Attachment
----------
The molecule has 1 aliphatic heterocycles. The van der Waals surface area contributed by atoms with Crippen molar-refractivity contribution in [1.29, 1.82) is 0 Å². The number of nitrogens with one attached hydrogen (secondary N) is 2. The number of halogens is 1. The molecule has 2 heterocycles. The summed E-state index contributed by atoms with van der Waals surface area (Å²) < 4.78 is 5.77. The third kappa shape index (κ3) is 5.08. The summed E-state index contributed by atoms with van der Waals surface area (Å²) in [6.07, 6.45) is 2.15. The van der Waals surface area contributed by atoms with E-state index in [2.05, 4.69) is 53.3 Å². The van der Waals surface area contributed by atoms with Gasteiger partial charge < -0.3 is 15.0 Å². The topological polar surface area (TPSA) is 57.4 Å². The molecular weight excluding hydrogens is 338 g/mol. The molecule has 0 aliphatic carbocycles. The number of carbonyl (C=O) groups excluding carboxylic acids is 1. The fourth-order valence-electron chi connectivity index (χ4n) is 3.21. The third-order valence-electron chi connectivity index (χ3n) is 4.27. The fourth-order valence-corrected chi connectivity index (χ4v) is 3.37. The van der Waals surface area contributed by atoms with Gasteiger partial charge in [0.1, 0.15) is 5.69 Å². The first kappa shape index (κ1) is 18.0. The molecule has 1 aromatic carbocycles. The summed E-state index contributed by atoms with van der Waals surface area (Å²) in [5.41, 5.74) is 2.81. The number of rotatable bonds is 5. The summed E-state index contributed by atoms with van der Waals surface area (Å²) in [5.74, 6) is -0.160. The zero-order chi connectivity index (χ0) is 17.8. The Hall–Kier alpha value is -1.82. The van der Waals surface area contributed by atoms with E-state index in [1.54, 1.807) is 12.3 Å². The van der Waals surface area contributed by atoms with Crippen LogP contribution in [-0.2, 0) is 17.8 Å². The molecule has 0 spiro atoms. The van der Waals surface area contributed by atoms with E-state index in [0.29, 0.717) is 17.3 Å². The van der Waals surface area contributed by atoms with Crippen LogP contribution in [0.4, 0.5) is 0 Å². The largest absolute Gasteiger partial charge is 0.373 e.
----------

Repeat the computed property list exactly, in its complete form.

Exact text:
The molecule has 1 aliphatic heterocycles. The van der Waals surface area contributed by atoms with Crippen molar-refractivity contribution in [1.29, 1.82) is 0 Å². The number of nitrogens with one attached hydrogen (secondary N) is 2. The number of halogens is 1. The molecule has 2 heterocycles. The summed E-state index contributed by atoms with van der Waals surface area (Å²) < 4.78 is 5.77. The third kappa shape index (κ3) is 5.08. The summed E-state index contributed by atoms with van der Waals surface area (Å²) in [6.07, 6.45) is 2.15. The van der Waals surface area contributed by atoms with E-state index in [2.05, 4.69) is 53.3 Å². The van der Waals surface area contributed by atoms with Gasteiger partial charge < -0.3 is 15.0 Å². The topological polar surface area (TPSA) is 57.4 Å². The molecular weight excluding hydrogens is 338 g/mol. The molecule has 0 aliphatic carbocycles. The number of carbonyl (C=O) groups excluding carboxylic acids is 1. The fourth-order valence-electron chi connectivity index (χ4n) is 3.21. The third-order valence-electron chi connectivity index (χ3n) is 4.27. The fourth-order valence-corrected chi connectivity index (χ4v) is 3.37. The van der Waals surface area contributed by atoms with Gasteiger partial charge in [0.1, 0.15) is 5.69 Å². The first kappa shape index (κ1) is 18.0. The molecule has 1 aromatic carbocycles. The summed E-state index contributed by atoms with van der Waals surface area (Å²) in [5.41, 5.74) is 2.81. The number of rotatable bonds is 5. The summed E-state index contributed by atoms with van der Waals surface area (Å²) in [5.74, 6) is -0.160. The zero-order chi connectivity index (χ0) is 17.8. The Hall–Kier alpha value is -1.82. The van der Waals surface area contributed by atoms with E-state index in [1.54, 1.807) is 12.3 Å². The van der Waals surface area contributed by atoms with Crippen LogP contribution in [-0.2, 0) is 17.8 Å². The molecule has 0 spiro atoms. The van der Waals surface area contributed by atoms with E-state index in [0.29, 0.717) is 17.3 Å². The van der Waals surface area contributed by atoms with Crippen LogP contribution in [0.4, 0.5) is 0 Å². The largest absolute Gasteiger partial charge is 0.373 e.